1. The Zero Theorem (dir. Terry Gilliam)
Possibly the most Gilliamesque film ever made, the most obvious thing to say about The Zero Theorem is that it’s a sort of flip-side to Brazil (indeed, writer Pat Rushin apparently checked out the Brazil screenplay among others for inspiration when writing it). Where Brazil’s Sam Lowry tries to escape from a world of boring, grey bureaucracy via flights of fancy, Zero Theorem’s Qohen Leth is a man who prefers quiet boringness but is stuck in a hyper-connected, hyper-colourful, hyper-hyper world that could easily be us in fifty years or so. It’s an excellent performance from Christoph Waltz, a man better known for playing charismatic men – his Qohen, bald, shy, awkward and head-to-toe in black, couldn’t be more out of place and constantly uncomfortable if he tried. His new work assignment – to try and crack the titular theorem, which may or may not solve the meaning of existence itself, worked on via a virtual reality machine that looks like Mirror’s Edge meets Portal meets some really hard algebra and so impossible that everyone who’s tried it before has ended up dead – seems initially a nice excuse to not have to leave his house. Unfortunately, people keep disturbing his peace and as he gets closer to cracking the theorem the film gets closer to cracking in general. Gilliam’s usual themes of a man up against an increasingly strange panoply of adversaries in a world with certain norms exaggerated to grotesques – here it’s information overload, how social networks can both increase and decrease social connections and a general infantilisation of culture (a neat visual gag near the beginning concerns the Church of Batman the Redeemer) – have rarely worked so well. The film’s one major failing is that the female lead, Mélanie Thierry, has a rather basic, oversexualised role – but then that proves to be kind of the point near the end, so there you go.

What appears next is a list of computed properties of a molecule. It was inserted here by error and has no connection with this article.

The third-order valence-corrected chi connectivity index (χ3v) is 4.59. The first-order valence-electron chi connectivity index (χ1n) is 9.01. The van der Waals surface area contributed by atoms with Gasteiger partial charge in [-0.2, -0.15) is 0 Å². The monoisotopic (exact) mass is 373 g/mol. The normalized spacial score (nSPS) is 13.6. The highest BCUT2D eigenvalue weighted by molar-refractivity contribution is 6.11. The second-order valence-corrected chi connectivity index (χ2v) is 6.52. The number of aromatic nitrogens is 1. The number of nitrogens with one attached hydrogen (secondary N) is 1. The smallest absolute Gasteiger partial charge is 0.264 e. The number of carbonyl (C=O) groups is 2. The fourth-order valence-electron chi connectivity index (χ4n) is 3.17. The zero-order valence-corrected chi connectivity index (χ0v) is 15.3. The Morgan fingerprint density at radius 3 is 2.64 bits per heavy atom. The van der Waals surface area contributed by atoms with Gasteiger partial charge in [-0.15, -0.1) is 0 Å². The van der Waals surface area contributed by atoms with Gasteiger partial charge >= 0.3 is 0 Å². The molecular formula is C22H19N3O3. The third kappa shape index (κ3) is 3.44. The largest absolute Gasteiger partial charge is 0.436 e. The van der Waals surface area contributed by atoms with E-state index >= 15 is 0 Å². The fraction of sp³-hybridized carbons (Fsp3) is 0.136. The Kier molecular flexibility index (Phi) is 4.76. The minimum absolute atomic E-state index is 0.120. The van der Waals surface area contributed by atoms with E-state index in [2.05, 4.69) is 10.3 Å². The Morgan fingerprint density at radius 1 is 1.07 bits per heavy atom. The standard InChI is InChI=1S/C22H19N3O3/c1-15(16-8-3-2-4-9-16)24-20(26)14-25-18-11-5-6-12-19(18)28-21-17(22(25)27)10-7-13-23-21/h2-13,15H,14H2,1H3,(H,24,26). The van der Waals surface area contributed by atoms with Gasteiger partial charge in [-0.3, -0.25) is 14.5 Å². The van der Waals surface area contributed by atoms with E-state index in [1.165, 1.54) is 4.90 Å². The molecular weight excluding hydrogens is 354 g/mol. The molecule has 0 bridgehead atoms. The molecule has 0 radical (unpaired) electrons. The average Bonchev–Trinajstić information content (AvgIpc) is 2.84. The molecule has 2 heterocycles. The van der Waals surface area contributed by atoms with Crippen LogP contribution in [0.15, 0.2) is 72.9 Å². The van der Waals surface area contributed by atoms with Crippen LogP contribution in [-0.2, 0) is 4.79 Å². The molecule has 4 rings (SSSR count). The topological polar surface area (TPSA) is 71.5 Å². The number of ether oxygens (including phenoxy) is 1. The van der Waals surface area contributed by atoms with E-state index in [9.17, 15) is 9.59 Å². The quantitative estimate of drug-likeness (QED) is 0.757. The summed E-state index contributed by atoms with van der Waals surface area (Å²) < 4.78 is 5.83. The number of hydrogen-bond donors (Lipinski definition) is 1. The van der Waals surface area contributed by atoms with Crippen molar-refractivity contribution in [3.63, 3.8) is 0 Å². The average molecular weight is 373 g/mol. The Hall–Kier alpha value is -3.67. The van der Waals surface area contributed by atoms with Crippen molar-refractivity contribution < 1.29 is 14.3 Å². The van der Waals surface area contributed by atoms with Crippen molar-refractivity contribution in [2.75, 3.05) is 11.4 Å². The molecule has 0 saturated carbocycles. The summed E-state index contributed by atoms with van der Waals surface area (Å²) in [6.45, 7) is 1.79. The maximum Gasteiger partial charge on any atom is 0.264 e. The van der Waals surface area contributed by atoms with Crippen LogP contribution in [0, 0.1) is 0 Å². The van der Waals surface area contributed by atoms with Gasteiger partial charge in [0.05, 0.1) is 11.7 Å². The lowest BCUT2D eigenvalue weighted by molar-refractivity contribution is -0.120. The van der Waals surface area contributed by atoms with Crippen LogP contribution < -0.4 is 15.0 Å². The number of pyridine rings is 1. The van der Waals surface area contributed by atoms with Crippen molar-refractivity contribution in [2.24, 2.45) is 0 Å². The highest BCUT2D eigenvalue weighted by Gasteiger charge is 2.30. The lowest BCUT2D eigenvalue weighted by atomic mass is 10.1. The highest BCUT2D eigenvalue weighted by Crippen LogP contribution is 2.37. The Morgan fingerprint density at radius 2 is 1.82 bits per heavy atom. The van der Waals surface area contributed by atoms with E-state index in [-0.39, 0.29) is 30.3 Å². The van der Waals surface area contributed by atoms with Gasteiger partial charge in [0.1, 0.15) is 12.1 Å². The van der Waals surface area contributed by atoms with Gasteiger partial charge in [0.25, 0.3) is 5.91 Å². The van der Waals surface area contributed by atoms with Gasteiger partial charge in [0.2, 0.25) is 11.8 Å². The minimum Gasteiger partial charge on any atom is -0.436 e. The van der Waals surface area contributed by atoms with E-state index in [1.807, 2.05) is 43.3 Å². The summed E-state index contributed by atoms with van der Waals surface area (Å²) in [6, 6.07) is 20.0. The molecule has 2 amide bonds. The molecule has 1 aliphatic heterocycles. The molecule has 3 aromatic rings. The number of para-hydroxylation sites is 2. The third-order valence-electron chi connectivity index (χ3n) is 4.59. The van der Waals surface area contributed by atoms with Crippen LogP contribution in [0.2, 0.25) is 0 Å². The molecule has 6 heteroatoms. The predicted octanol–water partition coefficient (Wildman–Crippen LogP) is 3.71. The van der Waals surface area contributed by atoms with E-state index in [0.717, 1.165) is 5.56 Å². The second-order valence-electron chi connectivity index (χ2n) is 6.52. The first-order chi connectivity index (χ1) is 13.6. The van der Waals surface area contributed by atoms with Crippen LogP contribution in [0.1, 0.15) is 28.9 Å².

SPECIAL BONUS ROUND! POINTLESS AWARDS TIMES!
Billy Connolly as Dain in The Hobbit: The Battle of the Five Armies. A dwarf chief so belligerently Glaswegian he knocks orcs out by headbutting them despite the fact he's not wearing a helmet and they are. Also he rides a pig into battle and has a hammer pretty much the size of himself.
Best Facial Hair
Connolly again. He has a beard shaped to resemble boar's tusks.
Lego Batman, also obviously.
I saw Alien and Aliens as a double bill for Hallowe'en (first time I've ever been to a double bill, in fact). Having seen them on the big screen for the first time, I can confirm the actors get ridiculously sweaty.
Most Envy-Inducing Superpower
Blink's ability to make portals. Love the bit where she provides a way for Colossus to build his momentum up. Someone's being playing Portal!
Most Inexplicable Lack of Blood
Two improbably giant dragons have a fight in How to Train Your Dragon 2. One stabs the other with its building-sized tusk. Drops of blood spilled? None.
Most Touching Scene Where One of the Characters is Additionally Shitting Himself
Robert Downey Jr. cleaning up his Robert Duvall-shaped, cancer-riddled dad in The Judge.
Funniest Pronunciation of a Single Syllable
The Hobbit wins again, with Martin Freeman's "...Yiss." when asked by the elf King Thranduil if he was the one who organised a prison break from under the nose of the elf King Thranduil.
Aaron Taylor-Johnson's Ford Brody goes through so many near-death scrapes in Godzilla that it got quite funny by the end of the film.
Seriously, "Ford Brody"? And this is a year that gave us Guardians of the Galaxy and a Middle-earth movie.
Biggest Slight Disappointment
Jenny Agutter starts beating people up in Captain America: The Winter Soldier! Then it turns out she's actually Scarlett Johansson disguised as Jenny Agutter. Oh.